Why do these two people of Indian origin not know that the Brits defeated Indian princes and took their land? What do they think happened? Queenji started shouting very loudly in various Indian languages. She said 'India very dirty and horrible. Chee! Chee! Kindly invite a nice British Viceroy. Then everything will be hunky dory. Haan ji haan. Chashme buddoor'. Indians, being very stupid, were quickly fooled. Then they started complaining 'Queenji, why you are not giving justice as equity? Is it due to you are using it as dildo? Chee! Chee! You one nasty bitch!'
Sadly Nehru was rudely shoving the British aside and, without any concern for 'due process', he was starting massive campaign of anal intrusion as justice as equity and Hegemonization of the Compador Nomenklatura of the Neo-Liberal reach-around of the Populist Authoritarianism or the Democratic deficit of the immanent Sovereignty of the scotomization of the Panopticon of the infrastructure of ideological nexus of whatever it is that crawled up your arse and died there.
By implication, that persuasion or discourse now has a new infrastructure
because discourses are getting new infrastructure for free from their rich Uncles who migrated to Singapore back in 1972.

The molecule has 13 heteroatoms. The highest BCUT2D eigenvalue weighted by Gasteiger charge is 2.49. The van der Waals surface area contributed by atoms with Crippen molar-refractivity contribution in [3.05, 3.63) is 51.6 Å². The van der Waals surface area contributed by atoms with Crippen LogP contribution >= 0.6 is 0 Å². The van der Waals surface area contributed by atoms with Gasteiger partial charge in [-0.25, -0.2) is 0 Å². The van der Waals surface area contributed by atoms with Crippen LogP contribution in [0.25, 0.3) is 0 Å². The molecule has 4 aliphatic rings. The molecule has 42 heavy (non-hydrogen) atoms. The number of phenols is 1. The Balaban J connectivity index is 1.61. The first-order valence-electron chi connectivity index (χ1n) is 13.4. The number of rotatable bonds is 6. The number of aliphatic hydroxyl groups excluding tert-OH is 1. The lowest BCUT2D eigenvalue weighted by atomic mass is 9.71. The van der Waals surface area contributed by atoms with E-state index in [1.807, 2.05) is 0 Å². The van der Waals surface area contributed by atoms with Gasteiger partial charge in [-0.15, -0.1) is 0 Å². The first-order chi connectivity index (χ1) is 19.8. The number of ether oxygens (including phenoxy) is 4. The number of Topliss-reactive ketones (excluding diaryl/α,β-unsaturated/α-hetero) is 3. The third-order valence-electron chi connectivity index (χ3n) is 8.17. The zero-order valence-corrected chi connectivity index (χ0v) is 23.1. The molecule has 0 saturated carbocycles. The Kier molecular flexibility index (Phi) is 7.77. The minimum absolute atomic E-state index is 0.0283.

to suit the sovereign’s ideological needs and to convince us that we Indians are at threat from ‘divisive’ forces that celebrate differences in religious beliefs, eating habits, dress codes and languages, from those who would destroy the fabric of our unity by extolling its diversity. Justice and development are prioritized; freedom is assigned—by the State—to only those purveyors and disseminators of the culture of statism, homogenization and majoritarianism.
Upadhyay is talking about Muslims. For some reason, Hindus seem to have developed an aversion for people of that Faith- unless they live in UAE or US or UK or other nice countries where terrorists are locked up properly.
Mukherjee’s book is outstanding not just because it attempts to answer puzzling riddles long ignored, for instance, why ‘Transfer of Power’?